Swing music, jazz, and many other forms of sound which have the direct effect of stirring into activity those lower forms of emotional consciousness which should be under the most careful control, slowly but surely deaden the ear to all that is beautiful in Real Music, and cause the individual to descend to a lower level of living than that which he should by this time have reached. And the next step, which in fact has already been taken, is to desecrate the great music of all time by reducing it to the tempo of the unreal music into which the forces for evil have been able to plunge large numbers of people throughout the world as a preliminary to the awful assault upon the Good which they have for some time been so successfully waging in the present world war. Thus have they weakened the resistance of nation after nation so that each might become less resolute, less keen of perception so as at once to hasten to the side of the Good. Some countries have waited far longer than they should have waited. Some countries are still waiting. Some countries may wait too long, and so entirely miss the wonderful opportunity of making a great and instant decision to help to protect the Good the very moment it is seen to be assailed.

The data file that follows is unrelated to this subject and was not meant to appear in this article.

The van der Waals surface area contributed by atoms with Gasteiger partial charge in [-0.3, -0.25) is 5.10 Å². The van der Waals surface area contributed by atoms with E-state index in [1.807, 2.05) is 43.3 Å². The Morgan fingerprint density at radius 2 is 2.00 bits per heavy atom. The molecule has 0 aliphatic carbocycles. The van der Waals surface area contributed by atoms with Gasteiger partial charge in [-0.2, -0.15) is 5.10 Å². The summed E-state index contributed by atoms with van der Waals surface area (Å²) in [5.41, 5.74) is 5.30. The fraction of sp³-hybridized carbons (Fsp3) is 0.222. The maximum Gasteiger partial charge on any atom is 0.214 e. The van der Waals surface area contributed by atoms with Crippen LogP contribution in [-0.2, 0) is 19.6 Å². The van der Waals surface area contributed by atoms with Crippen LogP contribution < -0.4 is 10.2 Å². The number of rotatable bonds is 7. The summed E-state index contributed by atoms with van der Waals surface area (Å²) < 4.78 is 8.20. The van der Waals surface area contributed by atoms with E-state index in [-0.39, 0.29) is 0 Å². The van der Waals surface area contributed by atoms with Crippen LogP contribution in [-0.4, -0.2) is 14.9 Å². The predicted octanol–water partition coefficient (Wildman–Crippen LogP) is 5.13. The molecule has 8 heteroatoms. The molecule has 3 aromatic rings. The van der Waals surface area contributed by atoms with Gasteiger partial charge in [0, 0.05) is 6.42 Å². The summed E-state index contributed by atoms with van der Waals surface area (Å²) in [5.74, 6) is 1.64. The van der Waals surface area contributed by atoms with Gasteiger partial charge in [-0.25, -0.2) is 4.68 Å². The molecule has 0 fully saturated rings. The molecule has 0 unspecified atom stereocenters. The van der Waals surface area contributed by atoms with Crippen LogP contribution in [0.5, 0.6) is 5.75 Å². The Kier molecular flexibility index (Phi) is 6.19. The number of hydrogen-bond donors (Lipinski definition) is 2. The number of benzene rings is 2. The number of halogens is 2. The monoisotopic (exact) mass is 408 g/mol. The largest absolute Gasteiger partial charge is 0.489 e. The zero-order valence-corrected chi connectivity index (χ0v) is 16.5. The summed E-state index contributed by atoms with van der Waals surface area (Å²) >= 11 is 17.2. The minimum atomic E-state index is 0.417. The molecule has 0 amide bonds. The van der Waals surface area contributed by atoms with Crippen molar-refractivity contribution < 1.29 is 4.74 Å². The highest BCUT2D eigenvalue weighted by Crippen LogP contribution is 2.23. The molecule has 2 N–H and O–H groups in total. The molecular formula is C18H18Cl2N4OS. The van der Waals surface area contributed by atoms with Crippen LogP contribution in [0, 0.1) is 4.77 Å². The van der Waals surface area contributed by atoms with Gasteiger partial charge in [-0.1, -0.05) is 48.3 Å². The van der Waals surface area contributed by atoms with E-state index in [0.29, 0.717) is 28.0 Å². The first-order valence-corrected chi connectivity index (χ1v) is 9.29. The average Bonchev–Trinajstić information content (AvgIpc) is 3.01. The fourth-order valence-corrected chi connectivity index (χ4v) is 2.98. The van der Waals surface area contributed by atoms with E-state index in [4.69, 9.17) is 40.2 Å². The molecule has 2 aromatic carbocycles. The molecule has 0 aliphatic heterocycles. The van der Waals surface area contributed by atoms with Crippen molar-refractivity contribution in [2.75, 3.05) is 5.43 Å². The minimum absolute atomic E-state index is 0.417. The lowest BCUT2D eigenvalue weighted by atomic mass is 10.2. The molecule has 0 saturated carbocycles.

In many cases the prevalence of evil music has been one of the causes contributory to the delay, for it tends to weaken the national conscience and dull it to right judgment at a time when right judgment should be instantaneously available on critical occasions.